SLN360 is designed to lower Lp(a) production by using RNA interference to silence messenger RNA transcribed from the LPA gene in liver cells.
Dr. Nissen said in an interview that one of the big takeaways from the study is the need for greater testing of Lp(a). Automatic assays are available in almost every hospital, but two-unit systems (nmol/L and mg/dL) are used and thresholds for accelerated risk vary. The Cleveland Clinic currently tests all patients in its cardiac critical care unit and its prevention clinic.
“Someone comes in with an MI in their 40s and we measure it and it’s 100, 150 [mg/dL], clearly abnormal, and often these patients don’t have a lot of other risk factors,” Dr. Nissen said. “So the explanation very likely for their premature disease is this risk factor. We now have to educate everybody about the importance of getting it tested and finding out about it.”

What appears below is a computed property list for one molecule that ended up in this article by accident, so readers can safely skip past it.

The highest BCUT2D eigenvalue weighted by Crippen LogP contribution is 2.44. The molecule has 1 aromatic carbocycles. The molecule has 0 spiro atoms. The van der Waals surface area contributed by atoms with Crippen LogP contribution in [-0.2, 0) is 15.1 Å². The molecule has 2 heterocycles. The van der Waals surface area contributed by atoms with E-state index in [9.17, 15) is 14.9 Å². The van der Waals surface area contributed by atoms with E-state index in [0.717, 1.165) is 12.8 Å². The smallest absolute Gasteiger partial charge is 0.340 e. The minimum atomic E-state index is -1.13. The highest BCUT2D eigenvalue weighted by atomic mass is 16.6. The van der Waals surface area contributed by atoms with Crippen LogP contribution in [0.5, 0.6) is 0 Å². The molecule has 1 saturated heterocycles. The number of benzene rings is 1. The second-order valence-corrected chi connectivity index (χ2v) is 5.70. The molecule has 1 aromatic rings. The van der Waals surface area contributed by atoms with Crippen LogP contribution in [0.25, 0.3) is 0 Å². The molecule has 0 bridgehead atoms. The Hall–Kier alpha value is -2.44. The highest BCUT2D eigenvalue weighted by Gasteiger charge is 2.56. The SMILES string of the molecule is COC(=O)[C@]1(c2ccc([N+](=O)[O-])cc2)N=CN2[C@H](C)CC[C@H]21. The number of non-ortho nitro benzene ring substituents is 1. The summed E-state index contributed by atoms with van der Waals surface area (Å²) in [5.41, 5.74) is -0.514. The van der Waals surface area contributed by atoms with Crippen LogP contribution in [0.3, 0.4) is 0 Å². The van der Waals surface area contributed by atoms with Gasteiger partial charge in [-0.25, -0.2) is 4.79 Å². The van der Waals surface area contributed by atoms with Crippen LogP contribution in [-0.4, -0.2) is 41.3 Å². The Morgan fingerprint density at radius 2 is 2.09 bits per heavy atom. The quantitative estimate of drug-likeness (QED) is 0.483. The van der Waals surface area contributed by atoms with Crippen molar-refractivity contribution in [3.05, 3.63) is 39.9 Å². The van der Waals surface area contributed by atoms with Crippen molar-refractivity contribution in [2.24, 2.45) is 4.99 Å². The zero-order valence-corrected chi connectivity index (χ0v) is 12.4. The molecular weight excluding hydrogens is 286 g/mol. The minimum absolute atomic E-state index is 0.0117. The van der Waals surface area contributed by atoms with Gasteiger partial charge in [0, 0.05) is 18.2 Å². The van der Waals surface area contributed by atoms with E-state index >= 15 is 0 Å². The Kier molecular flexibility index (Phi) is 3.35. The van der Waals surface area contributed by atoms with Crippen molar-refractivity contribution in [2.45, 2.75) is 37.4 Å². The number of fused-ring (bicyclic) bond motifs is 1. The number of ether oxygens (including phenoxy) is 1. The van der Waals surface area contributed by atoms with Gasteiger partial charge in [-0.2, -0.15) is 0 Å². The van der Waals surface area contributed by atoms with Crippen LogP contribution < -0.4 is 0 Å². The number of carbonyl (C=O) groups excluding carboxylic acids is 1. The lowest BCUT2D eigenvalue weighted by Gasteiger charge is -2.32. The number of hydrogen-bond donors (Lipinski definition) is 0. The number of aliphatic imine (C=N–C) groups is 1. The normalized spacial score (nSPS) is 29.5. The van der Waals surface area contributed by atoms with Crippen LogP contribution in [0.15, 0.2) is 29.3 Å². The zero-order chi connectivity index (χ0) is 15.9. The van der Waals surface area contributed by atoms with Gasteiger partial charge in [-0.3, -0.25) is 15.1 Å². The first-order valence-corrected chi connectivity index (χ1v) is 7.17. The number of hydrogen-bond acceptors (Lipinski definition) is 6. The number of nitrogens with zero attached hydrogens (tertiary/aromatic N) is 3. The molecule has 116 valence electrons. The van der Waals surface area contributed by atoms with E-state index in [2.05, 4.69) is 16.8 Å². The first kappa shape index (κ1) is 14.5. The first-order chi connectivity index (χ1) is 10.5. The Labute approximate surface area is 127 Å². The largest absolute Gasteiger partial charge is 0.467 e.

During a media briefing, ACC 2022 program cochair Pamela B. Morris, MD, Medical University of South Carolina, Charleston, said testing for Lp(a) is not well reimbursed by insurance providers and that her patients will often cancel the test after learning it won’t be reimbursed because they don’t understand it.
“What Dr. Nissen is telling you: It should be measured in everyone at least once, we all believe that, but it hasn’t made it into the major guidelines,” she added. “I think what we’re going to have to do is have the guidelines mandate it and the insurers will follow.”